”The Barely Days” shows that vocals aren’t needed in order to execute a superb track. A fine instrumental moment on the acoustic guitar. The sad and slow ”Springs General” became, after my first listening, the track I use as a reference when speaking about this album. I still do. This is really modern folk at it’s best, and I’m sure this track alone raises my score by 10%. At least. I feel something odd in my heart everytime he sings that ”Like the seahorse in my hand” line. I’m truly speechless. A little more warm is ”Know Despair”, and like ”The Barley Days” it’s a pretty lo-fi one but this one has vocals, and this one sounds the most like something out of ”World Winding Down”. After it, much ain’t happening. ”Sydney Harbour Rain” didn’t really know me down, and the improvised ambient / folk blend outro should have been shorter.
It’s hard for me to grade this one. The first CD isn’t my kind of CD at all, and I’m almost ashamed to focus so much on the second one. I won’t of course lower my score due to this. And there were some moments in there that I liked so… The second CD, by the way, is truly a masterpiece and yet another proof of that David Colohan is one of the most creative, talented and unique musicians of today. Ehm, well. I think I’m done for this time. For fans of Agitated Radio Pilot, this should be worth looking extra for. For non-fans; get the album if you stumble across it sometime.' The Shadows Commence.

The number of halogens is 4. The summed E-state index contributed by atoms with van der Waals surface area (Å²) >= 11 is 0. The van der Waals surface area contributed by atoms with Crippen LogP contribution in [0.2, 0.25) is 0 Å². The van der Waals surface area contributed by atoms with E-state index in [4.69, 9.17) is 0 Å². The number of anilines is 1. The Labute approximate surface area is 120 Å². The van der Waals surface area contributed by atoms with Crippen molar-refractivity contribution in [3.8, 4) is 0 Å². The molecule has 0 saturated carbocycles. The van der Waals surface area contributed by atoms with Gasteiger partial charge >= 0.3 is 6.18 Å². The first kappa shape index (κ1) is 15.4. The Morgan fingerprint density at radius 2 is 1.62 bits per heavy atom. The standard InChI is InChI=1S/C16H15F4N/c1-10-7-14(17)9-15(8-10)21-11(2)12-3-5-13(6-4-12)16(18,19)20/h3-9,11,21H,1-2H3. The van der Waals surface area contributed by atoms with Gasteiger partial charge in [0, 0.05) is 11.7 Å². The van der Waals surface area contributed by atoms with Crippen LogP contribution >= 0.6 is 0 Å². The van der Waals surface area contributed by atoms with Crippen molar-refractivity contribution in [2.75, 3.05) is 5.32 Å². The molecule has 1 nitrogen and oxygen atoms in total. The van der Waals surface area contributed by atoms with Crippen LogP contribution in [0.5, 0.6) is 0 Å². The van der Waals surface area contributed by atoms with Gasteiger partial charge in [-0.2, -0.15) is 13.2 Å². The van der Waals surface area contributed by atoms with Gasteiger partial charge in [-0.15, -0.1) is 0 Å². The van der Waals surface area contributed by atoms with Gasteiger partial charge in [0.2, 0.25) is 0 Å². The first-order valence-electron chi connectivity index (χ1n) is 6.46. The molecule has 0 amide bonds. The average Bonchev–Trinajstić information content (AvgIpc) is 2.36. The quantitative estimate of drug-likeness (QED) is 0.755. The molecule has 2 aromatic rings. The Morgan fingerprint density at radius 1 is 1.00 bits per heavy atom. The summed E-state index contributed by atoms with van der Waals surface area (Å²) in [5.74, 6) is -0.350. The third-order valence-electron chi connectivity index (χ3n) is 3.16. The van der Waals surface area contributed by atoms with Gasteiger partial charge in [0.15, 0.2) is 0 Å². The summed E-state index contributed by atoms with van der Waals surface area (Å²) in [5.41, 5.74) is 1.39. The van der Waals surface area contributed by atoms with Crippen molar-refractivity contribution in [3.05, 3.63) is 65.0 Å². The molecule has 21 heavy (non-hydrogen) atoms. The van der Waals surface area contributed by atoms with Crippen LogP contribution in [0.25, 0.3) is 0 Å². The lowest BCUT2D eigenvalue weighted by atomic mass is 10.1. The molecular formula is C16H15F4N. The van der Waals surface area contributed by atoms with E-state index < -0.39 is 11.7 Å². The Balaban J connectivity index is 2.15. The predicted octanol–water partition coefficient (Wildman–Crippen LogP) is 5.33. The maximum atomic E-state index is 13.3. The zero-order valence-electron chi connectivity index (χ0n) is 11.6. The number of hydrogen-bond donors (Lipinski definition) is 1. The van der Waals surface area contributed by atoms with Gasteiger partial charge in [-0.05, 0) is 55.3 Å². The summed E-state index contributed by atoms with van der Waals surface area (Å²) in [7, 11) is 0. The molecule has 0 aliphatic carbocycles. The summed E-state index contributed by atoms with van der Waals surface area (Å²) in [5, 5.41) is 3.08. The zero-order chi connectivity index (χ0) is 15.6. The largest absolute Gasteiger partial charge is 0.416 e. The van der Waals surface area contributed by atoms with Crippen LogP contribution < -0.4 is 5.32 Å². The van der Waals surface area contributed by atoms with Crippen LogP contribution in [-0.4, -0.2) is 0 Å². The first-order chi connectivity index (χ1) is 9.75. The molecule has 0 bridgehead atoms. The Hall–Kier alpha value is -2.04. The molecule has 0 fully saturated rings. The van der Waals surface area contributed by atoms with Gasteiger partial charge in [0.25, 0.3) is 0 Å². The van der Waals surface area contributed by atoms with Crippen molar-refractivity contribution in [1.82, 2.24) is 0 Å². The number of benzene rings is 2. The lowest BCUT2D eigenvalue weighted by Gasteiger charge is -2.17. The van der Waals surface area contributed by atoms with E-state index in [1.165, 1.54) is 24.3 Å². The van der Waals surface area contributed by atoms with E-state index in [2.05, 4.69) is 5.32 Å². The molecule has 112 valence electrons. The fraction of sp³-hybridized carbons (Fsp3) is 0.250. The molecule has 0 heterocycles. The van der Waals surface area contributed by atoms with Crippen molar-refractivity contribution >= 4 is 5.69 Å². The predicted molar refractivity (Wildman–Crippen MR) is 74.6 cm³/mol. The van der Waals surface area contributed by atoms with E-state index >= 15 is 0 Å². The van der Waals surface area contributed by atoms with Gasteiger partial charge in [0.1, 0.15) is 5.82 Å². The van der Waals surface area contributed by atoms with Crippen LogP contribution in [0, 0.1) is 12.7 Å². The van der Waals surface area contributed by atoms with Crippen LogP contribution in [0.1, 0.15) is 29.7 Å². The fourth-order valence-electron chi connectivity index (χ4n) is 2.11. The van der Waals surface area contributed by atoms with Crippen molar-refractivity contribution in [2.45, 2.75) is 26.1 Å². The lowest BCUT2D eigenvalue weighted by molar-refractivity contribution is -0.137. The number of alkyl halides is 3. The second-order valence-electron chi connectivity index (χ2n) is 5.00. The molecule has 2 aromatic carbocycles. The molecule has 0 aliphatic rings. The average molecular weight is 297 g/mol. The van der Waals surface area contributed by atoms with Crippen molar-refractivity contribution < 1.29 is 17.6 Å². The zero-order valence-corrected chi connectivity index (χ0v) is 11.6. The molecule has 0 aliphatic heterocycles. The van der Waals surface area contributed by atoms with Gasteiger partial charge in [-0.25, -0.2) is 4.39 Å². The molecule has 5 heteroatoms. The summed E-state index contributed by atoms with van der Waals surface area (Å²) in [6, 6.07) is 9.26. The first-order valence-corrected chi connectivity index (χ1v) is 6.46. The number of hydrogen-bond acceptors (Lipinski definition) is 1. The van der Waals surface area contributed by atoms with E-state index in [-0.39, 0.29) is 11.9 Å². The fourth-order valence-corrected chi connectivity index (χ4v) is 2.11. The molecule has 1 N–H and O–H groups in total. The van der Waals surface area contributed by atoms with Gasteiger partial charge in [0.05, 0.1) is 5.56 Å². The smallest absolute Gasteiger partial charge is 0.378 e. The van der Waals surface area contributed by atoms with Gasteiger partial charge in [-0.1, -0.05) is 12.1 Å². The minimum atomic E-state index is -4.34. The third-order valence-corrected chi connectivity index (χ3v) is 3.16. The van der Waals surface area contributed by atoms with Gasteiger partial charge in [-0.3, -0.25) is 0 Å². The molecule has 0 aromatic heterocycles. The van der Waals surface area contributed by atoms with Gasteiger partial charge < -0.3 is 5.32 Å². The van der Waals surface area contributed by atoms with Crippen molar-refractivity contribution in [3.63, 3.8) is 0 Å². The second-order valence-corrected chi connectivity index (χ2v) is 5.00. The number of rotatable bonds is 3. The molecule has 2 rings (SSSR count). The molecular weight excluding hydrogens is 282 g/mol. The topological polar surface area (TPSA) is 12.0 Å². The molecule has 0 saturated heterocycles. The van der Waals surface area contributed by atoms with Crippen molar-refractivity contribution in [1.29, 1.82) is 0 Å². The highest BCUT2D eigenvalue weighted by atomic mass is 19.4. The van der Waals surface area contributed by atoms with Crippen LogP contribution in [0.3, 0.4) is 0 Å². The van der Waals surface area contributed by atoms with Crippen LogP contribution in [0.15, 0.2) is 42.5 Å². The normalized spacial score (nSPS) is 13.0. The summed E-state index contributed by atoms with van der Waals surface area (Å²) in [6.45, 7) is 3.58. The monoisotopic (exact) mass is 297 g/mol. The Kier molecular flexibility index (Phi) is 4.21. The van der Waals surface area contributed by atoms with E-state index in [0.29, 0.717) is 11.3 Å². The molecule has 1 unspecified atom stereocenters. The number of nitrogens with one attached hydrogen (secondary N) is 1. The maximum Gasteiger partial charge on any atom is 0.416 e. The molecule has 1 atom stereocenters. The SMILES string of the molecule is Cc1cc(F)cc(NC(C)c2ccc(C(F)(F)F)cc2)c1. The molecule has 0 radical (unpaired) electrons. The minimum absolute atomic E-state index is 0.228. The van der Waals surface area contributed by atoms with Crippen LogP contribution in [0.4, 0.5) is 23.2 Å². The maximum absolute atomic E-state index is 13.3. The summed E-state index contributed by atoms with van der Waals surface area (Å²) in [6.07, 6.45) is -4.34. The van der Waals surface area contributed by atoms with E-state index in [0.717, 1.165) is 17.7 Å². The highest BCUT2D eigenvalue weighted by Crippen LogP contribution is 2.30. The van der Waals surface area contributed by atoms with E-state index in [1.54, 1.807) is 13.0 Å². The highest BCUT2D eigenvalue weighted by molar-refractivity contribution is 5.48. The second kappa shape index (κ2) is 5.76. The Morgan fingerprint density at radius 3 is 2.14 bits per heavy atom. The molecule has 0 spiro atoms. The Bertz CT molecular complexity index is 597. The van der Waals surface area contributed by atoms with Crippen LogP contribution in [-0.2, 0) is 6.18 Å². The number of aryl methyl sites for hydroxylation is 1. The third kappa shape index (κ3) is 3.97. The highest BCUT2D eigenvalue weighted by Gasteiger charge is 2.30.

credits

released November 22, 2007

A Deep Water Acres release.
All instruments & voices by David Colohan.
Recorded in Ballymahon between 2005 & 2007.
Transferred from tape in Corrigeenroe by The Cosmic Nanou, with additional recording in Galway by Loner Deluxe.
Outside photography by Aaron Coyne.
Inside photography & design by Kevin Moist.
Thanks... Kevin, Shane, Keith & Aaron.

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Agitated Radio Pilot Ireland

'Colohan seems to have a preternatural sense of the elemental, those dark places we all go to take off our disguises. So many artists have treaded this ground before and seemed insincere, but Colohan's vulnerability, his human voice that presents these unadorned truths without spin or motive, makes me want to listen and believe.' Foxy Digitalis ... more